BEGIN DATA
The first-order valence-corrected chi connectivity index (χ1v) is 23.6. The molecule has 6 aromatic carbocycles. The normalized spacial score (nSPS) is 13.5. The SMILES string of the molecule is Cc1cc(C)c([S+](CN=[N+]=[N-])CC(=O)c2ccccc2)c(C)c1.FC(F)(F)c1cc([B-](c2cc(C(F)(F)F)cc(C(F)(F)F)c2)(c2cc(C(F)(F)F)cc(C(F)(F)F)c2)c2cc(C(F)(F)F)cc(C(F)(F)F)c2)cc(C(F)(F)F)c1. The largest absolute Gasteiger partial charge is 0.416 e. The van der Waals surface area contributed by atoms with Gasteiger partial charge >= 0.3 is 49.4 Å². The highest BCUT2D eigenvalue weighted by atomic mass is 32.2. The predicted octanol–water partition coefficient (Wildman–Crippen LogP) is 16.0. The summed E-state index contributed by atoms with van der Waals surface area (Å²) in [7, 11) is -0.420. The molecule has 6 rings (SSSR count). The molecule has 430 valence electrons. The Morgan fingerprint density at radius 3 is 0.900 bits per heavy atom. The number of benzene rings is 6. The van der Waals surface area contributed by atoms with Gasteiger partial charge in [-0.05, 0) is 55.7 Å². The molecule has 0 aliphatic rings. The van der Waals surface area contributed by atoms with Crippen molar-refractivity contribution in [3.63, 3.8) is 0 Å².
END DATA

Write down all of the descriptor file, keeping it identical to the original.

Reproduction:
The first-order valence-corrected chi connectivity index (χ1v) is 23.6. The molecule has 6 aromatic carbocycles. The normalized spacial score (nSPS) is 13.5. The SMILES string of the molecule is Cc1cc(C)c([S+](CN=[N+]=[N-])CC(=O)c2ccccc2)c(C)c1.FC(F)(F)c1cc([B-](c2cc(C(F)(F)F)cc(C(F)(F)F)c2)(c2cc(C(F)(F)F)cc(C(F)(F)F)c2)c2cc(C(F)(F)F)cc(C(F)(F)F)c2)cc(C(F)(F)F)c1. The largest absolute Gasteiger partial charge is 0.416 e. The van der Waals surface area contributed by atoms with Gasteiger partial charge >= 0.3 is 49.4 Å². The highest BCUT2D eigenvalue weighted by atomic mass is 32.2. The predicted octanol–water partition coefficient (Wildman–Crippen LogP) is 16.0. The summed E-state index contributed by atoms with van der Waals surface area (Å²) in [7, 11) is -0.420. The molecule has 6 rings (SSSR count). The molecule has 430 valence electrons. The Morgan fingerprint density at radius 3 is 0.900 bits per heavy atom. The number of benzene rings is 6. The van der Waals surface area contributed by atoms with Gasteiger partial charge in [-0.05, 0) is 55.7 Å². The molecule has 0 aliphatic rings. The van der Waals surface area contributed by atoms with Crippen molar-refractivity contribution in [3.63, 3.8) is 0 Å².